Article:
Friday, 25 December 2009

Christmas Pudding: Part 2

Christmas Pudding is a bit controversial for some. Yes it is dense and quite rich but it's just what you need before you start your health-kick in the New Year! Whether it's Christmas Pudding or pie, it's funny that no matter how much we stuff ourselves during Christmas dinner there is always room for desert. Our Christmas Eve dinner of Seafood Bisque and Sea Bass was rounded off perfectly with the fruity, nutty & boozy flavours of the pudding. 

I think the fact that this year I used stoneware pudding basins (in place of the plastic basins of past years) allowed some of the fats to evaporate during the steam process leaving the pudding with a wonderful lightness that complemented rather then overwhelm the main meal.

E., as one could imagine, loves Christmas Pudding. In fact one Christmas a few years ago we even transported a pudding in my suitcase to Madrid for his family to try. Having forgotten to snip a piece of holly from the bush in our garden in London to top the pudding, I was quick to notice the potted holly bush outside a Madrid hotel one day while we were stopped at a red light. In the end it wasn't difficult to convince E. to alter our usual jogging route to include a cheeky trip past that holly bush...

So in the end my Christmas Pudding did not have to bear the shame of being served naked and even though E.'s father continues to threaten to hand me over to the Policía every time we visit, it was definitely worth it.

Happy Christmas!

Wednesday, 23 December 2009

Dreaming of a White Christmas... or at least Gingerbread Snowflakes & Eggnog

This week got off to a start with a particularly festive flavour due to a substantial snow fall in the English capital. I say "substantial" but having been born and raised in he east coast of Canada, most of my family and friends at home would laugh at such an exaggerated description of events. Still in a city like London, which is not accustomed to such weather, anything beyond a light dusting can bring everything to a standstill.

When the snow began to fall I was completing the last bit of shopping in Islington. At first it started as light rain but within a few minutes big fluffy flakes began to fall. In the years I have lived in London I have never seen such a beautiful scene as Upper Street in a blanket of snow. Distinctly Dickensian! How I regret being without a camera or without E. who rarely leaves the house without a camera.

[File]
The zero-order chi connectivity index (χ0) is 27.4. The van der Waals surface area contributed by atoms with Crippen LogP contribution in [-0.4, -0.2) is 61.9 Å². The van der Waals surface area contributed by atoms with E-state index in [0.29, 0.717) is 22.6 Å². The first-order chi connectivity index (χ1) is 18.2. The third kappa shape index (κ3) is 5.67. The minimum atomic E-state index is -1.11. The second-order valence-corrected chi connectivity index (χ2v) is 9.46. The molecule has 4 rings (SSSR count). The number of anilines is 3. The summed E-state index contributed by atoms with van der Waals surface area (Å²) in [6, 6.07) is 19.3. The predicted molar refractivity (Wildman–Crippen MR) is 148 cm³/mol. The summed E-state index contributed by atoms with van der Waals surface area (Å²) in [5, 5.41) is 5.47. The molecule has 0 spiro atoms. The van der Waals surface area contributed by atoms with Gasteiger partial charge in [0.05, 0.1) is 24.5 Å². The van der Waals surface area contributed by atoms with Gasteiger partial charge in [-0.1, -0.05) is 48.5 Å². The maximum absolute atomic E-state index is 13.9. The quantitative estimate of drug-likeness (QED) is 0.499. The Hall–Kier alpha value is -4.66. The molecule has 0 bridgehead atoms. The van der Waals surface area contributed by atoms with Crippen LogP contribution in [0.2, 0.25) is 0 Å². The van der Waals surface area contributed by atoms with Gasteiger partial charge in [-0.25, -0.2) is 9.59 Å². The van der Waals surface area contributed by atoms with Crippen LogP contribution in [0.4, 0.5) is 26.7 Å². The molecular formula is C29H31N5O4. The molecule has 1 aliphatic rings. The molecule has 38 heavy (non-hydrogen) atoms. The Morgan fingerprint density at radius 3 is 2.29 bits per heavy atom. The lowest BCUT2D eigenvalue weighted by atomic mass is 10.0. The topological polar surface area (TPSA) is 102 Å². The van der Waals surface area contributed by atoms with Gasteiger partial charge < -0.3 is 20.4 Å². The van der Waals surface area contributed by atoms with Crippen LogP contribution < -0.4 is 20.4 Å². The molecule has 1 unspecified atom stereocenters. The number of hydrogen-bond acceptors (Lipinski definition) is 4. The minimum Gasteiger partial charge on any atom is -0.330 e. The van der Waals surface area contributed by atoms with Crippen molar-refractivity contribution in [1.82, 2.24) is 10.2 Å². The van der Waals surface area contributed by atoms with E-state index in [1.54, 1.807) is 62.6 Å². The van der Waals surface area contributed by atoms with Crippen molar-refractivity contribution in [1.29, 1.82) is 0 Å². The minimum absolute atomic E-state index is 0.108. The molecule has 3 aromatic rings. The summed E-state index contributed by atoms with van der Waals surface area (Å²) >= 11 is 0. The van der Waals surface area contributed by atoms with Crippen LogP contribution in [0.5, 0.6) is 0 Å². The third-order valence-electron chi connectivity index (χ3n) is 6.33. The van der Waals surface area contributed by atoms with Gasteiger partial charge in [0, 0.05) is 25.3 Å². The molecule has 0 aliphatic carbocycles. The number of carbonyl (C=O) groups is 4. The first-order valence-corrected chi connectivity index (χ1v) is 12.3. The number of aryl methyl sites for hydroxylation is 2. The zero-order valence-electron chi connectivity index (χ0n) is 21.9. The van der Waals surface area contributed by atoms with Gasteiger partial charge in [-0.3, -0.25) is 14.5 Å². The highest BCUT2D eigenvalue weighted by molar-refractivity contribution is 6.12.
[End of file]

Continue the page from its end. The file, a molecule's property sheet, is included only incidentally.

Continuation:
The next morning our neighbourhood was still shrouded in snow. My task for the day was to decorate gingerbread cookies, both for eating and for decorating the tree. While my gingerbread snowflakes are not as beautiful as those that fell from the skies of London, I am still pretty pleased with how they turned out.

Of course gingerbread cookies can be enjoyed with a cup of tea or a simple glass of milk, but in keeping with my frenzy for all things home-made I decided I would make some eggnog. While eggnog is a bit too sweet for my tastes, E. loves it; reminding him of the year he spent in Minnesota when he was a kid. As you can imagine, that experience left E. with a sound understanding of substantial snow fall.

So whether you need a break from shovelling yourself out from your own substantial snowfall or just fancy something sweet, these gingerbread snowflakes & eggnog will warm you from the inside out.

Photos of of our back garden and Alexandra Park by E.

Gingerbread Snowflakes
Adapted from
400 grams plain flour
1/4 teaspoons salt
3/4 teaspoonbaking soda
2 1/2 teaspoons ground ginger
2 teaspoon ground cinnamon
1/2 teaspoon ground nutmeg
1/2 teaspoon ground cloves
120 g unsalted butter
100 g caster sugar
1 large egg
160 ml treacle or molasses

In a large bowl, sift together the flour, salt, baking soda, and spices.

In a separate bowl cream the butter and sugar until light and fluffy. Add the egg and molasses and beat until smooth. Gradually add the flour mixture beating until incorporated.

Divide the dough in half, and wrap each half in plastic wrap and refrigerate for at least two hours or overnight.

Preheat oven to 180 degrees C and place rack in center of oven. Line 2 baking sheets with parchment paper and set aside while you roll out the dough.

On a lightly floured surface, roll out the dough to a thickness of about 1/4 inch. Cut out the cookies with a utter of your choice. With a spatula lift the cut out cookies onto the baking sheet, placing the cookies about 2.5 cm apart.

Bake for about 8 - 12 minutes depending on the size of the cookies and your preference of crispiness. Decorate with royal icing once completely cool.

adapted from
475 ml milk
3 whole cloves
1/2 tsp vanilla extract
1/2 tsp ground cinnamon
6 egg yolks
150 g sugar
475 ml light cream
1 tsp vanilla extract
1/4 tsp grated nutmeg

Combine milk, cloves, 1/2 teaspoon vanilla, and cinnamon in a saucepan, and heat over low setting for about 5 minutes. Slowly bring milk mixture to a boil.

In large bowl, combine egg yolks and sugar beating together until fluffy. Slowly add hot milk mixture to egg yolk/sugar mixture one cup at a time beating with an electric mixer at a low speed after each cup.

Once fully incorporated return to the saucepan and cook over medium/low heat, stirring constantly for 3 minutes, or until thick. Do not allow mixture to boil. Strain to remove cloves, and let cool for about an hour.

Stir in cream, vanilla and grated nutmeg.

While you can add your preferred spirit directly to the eggnog I prefer to add it to the mug just before pouring the eggnog. Top with a bit of grated nutmeg.

Sunday, 20 December 2009

Mince Pies